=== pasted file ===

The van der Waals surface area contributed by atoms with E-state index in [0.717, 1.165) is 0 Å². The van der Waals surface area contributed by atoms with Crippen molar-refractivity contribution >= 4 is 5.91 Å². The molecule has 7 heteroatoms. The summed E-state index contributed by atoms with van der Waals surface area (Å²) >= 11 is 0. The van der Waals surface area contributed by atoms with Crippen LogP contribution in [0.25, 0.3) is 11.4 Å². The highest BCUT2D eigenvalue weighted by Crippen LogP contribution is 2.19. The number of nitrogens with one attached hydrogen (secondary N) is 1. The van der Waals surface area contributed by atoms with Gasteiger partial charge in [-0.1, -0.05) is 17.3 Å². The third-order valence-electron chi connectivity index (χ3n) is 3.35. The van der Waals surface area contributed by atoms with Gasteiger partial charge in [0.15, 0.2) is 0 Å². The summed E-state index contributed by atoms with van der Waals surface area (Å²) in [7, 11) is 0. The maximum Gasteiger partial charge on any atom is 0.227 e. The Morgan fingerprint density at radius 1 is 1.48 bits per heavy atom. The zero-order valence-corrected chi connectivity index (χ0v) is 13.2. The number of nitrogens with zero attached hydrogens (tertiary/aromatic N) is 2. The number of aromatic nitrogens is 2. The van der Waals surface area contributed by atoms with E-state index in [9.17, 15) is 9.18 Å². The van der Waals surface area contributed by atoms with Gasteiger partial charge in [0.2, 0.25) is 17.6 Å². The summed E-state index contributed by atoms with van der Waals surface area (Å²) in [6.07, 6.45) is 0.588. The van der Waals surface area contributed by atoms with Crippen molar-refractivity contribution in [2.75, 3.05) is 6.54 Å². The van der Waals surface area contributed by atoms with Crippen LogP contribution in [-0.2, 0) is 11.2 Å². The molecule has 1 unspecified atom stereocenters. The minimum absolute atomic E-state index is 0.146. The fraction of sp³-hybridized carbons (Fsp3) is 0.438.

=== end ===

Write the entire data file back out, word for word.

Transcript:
The van der Waals surface area contributed by atoms with E-state index in [0.717, 1.165) is 0 Å². The van der Waals surface area contributed by atoms with Crippen molar-refractivity contribution >= 4 is 5.91 Å². The molecule has 7 heteroatoms. The summed E-state index contributed by atoms with van der Waals surface area (Å²) >= 11 is 0. The van der Waals surface area contributed by atoms with Crippen LogP contribution in [0.25, 0.3) is 11.4 Å². The highest BCUT2D eigenvalue weighted by Crippen LogP contribution is 2.19. The number of nitrogens with one attached hydrogen (secondary N) is 1. The van der Waals surface area contributed by atoms with Gasteiger partial charge in [-0.1, -0.05) is 17.3 Å². The third-order valence-electron chi connectivity index (χ3n) is 3.35. The van der Waals surface area contributed by atoms with Gasteiger partial charge in [0.15, 0.2) is 0 Å². The summed E-state index contributed by atoms with van der Waals surface area (Å²) in [7, 11) is 0. The maximum Gasteiger partial charge on any atom is 0.227 e. The Morgan fingerprint density at radius 1 is 1.48 bits per heavy atom. The zero-order valence-corrected chi connectivity index (χ0v) is 13.2. The number of nitrogens with zero attached hydrogens (tertiary/aromatic N) is 2. The number of aromatic nitrogens is 2. The van der Waals surface area contributed by atoms with E-state index in [9.17, 15) is 9.18 Å². The van der Waals surface area contributed by atoms with Gasteiger partial charge in [0.2, 0.25) is 17.6 Å². The summed E-state index contributed by atoms with van der Waals surface area (Å²) in [6.07, 6.45) is 0.588. The van der Waals surface area contributed by atoms with Crippen molar-refractivity contribution in [2.75, 3.05) is 6.54 Å². The van der Waals surface area contributed by atoms with Crippen LogP contribution in [-0.2, 0) is 11.2 Å². The molecule has 1 unspecified atom stereocenters. The minimum absolute atomic E-state index is 0.146. The fraction of sp³-hybridized carbons (Fsp3) is 0.438.